Denmark – Northern lights are a stunning example of the effects of solar storms on our atmosphere and while it reveals that solar storms are responsible for sending clouds of electrically charged particles towards Earth, scientists have also found out that the same solar storms remove electrons across large areas.
Researchers at Technical University of Denmark explain that their extensive measurements in connection with a specific solar storm over the Arctic in 2014 indicated that electrons in large quantities are virtually vacuum-cleaned from areas extending over 500 to 1,000 kilometres. This disappearance of electrons is prominent in areas just south of an area with heavy increases in electron density.
Scientist say that the explanation of the phenomenon should probably be found in the geomagnetic processes in the Earth’s magnetic field in a direction away from the Sun. The composition of the magnetic field undergoes dramatic changes in the area between the solar wind and the Earth’s magnetic field, triggering powerful burst of energy.
As the geomagnetic solar storm took place in the ionosphere over the Arctic in February 2014, it was measured via satellites and land-based measuring stations. Among other things, via the GPS network GNET in Greenland–which DTU helps run–via DTU’s geomagnetic measuring stations, the global navigation system GPS, and various American and Canadian satellites. Thus, large data volumes from the solar storm were recorded.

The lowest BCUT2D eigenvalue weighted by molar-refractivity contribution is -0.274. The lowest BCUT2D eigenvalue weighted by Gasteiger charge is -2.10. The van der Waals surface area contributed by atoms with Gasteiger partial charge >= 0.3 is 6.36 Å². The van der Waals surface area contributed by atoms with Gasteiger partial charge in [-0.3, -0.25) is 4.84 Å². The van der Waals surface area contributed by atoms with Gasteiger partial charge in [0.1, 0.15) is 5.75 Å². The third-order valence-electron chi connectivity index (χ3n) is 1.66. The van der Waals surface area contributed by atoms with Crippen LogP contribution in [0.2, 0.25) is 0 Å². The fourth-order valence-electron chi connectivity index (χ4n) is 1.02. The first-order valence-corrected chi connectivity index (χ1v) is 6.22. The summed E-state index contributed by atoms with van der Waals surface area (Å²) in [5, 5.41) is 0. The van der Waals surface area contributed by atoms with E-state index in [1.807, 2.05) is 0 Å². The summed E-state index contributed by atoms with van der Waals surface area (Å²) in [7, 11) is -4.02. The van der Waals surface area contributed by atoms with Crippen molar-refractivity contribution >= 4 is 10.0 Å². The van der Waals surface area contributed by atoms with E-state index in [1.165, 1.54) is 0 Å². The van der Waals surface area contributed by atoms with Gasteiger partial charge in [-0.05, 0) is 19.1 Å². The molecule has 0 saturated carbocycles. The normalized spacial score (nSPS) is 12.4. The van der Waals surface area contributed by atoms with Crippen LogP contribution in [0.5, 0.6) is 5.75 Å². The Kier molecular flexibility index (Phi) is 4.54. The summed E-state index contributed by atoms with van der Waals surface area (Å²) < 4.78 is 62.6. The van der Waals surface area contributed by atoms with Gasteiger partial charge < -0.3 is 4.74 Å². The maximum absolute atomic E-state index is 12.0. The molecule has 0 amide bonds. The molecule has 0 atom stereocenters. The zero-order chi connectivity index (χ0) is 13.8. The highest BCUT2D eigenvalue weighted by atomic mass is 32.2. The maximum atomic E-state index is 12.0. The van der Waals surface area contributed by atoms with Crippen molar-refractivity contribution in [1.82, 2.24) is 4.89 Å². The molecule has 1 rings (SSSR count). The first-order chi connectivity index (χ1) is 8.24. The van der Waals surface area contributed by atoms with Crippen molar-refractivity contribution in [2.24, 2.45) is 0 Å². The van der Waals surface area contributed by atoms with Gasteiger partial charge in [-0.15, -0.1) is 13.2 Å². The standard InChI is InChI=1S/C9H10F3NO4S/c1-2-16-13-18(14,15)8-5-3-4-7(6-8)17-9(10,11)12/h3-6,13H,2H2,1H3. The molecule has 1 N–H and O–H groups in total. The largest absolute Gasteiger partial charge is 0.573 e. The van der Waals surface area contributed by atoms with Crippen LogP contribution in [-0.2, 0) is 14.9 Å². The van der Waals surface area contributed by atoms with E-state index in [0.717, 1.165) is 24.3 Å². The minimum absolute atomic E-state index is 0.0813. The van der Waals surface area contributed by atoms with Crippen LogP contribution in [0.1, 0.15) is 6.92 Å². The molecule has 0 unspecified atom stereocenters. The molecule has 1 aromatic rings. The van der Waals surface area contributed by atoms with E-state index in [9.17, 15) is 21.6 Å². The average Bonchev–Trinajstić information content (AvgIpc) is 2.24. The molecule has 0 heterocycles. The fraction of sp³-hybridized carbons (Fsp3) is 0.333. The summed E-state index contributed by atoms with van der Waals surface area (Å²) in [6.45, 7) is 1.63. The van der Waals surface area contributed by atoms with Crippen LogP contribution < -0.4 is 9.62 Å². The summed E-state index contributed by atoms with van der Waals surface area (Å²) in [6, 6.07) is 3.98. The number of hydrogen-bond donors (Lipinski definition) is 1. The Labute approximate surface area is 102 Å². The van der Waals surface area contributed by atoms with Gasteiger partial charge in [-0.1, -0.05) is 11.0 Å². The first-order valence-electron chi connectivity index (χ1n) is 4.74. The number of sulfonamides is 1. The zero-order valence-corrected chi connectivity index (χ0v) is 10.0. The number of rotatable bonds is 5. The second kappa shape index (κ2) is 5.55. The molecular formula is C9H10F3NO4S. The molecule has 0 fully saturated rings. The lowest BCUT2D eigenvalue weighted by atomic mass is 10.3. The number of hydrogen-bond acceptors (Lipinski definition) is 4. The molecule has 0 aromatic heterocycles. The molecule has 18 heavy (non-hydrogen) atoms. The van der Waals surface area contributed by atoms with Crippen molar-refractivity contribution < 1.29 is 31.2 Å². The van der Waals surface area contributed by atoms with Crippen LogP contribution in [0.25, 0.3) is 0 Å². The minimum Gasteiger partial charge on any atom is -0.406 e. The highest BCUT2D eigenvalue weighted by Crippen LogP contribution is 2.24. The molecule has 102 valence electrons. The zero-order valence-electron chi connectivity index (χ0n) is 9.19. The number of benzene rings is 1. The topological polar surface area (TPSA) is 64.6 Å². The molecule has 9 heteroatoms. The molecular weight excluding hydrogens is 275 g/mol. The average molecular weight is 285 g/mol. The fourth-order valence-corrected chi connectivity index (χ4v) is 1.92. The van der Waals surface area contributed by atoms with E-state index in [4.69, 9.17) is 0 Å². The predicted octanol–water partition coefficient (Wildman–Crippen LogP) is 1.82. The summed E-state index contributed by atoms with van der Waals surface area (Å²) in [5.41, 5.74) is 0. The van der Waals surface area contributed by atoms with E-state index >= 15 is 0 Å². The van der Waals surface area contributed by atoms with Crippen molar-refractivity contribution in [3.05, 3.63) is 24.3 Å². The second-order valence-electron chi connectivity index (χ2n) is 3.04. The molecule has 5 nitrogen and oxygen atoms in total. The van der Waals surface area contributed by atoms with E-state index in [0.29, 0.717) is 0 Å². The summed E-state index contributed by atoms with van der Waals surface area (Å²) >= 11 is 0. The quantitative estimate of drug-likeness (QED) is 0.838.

When the magnetic field from solar eruptions hits the Earth’s magnetic field in the ionosphere, their force fields are mixed. Consequently, unstable areas–so-called patches–are created in the Earth’s ionosphere, extending over large areas near the North Pole. The area of patches at the polar cap may extend over 500 to 1,000 kilometres with electron speeds exceeding 1,000 metres per second. This gives rise to surging powerful Northern Lights and creates turbulent conditions.
Knowledge about solar storms are important, as communication with airborne signals via satellites and radio play an increasingly important in society. Solar storms may interfere with GPS satellites and their signals, make radio communication fail, and cause extensive power failures.
The risk of disruptions in the ionosphere is one of the reasons why no routine flights are made over the Arctic, although this would shorten air travel between Europe and America. The high-frequency signals used by commercial flights over Greenland will be subject to interference during solar storms. The ability to predict and take into account these kinds of conditions is therefore important for future commercial air traffic in the region. The same applies to marine traffic in the Arctic.